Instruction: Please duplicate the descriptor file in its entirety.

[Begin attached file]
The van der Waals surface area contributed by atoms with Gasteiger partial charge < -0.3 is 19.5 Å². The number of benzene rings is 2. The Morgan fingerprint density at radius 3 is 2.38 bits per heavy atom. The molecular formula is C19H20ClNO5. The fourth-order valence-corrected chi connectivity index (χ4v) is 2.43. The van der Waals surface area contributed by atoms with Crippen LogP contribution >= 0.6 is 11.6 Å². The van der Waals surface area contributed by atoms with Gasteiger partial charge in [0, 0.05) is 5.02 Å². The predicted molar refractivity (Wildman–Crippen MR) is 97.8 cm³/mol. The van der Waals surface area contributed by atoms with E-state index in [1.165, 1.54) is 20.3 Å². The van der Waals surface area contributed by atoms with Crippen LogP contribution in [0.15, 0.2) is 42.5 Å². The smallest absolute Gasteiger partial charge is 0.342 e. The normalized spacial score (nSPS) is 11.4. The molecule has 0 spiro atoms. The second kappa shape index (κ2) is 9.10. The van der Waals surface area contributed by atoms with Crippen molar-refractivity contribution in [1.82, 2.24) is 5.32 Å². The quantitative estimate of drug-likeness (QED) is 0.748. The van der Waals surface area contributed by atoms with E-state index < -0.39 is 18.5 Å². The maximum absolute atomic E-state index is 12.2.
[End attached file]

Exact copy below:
The van der Waals surface area contributed by atoms with Gasteiger partial charge < -0.3 is 19.5 Å². The number of benzene rings is 2. The Morgan fingerprint density at radius 3 is 2.38 bits per heavy atom. The molecular formula is C19H20ClNO5. The fourth-order valence-corrected chi connectivity index (χ4v) is 2.43. The van der Waals surface area contributed by atoms with Crippen LogP contribution >= 0.6 is 11.6 Å². The van der Waals surface area contributed by atoms with Gasteiger partial charge in [0, 0.05) is 5.02 Å². The predicted molar refractivity (Wildman–Crippen MR) is 97.8 cm³/mol. The van der Waals surface area contributed by atoms with E-state index in [1.165, 1.54) is 20.3 Å². The van der Waals surface area contributed by atoms with Crippen LogP contribution in [0.15, 0.2) is 42.5 Å². The smallest absolute Gasteiger partial charge is 0.342 e. The normalized spacial score (nSPS) is 11.4. The molecule has 0 spiro atoms. The second kappa shape index (κ2) is 9.10. The van der Waals surface area contributed by atoms with Crippen molar-refractivity contribution in [1.82, 2.24) is 5.32 Å². The quantitative estimate of drug-likeness (QED) is 0.748. The van der Waals surface area contributed by atoms with E-state index < -0.39 is 18.5 Å². The maximum absolute atomic E-state index is 12.2.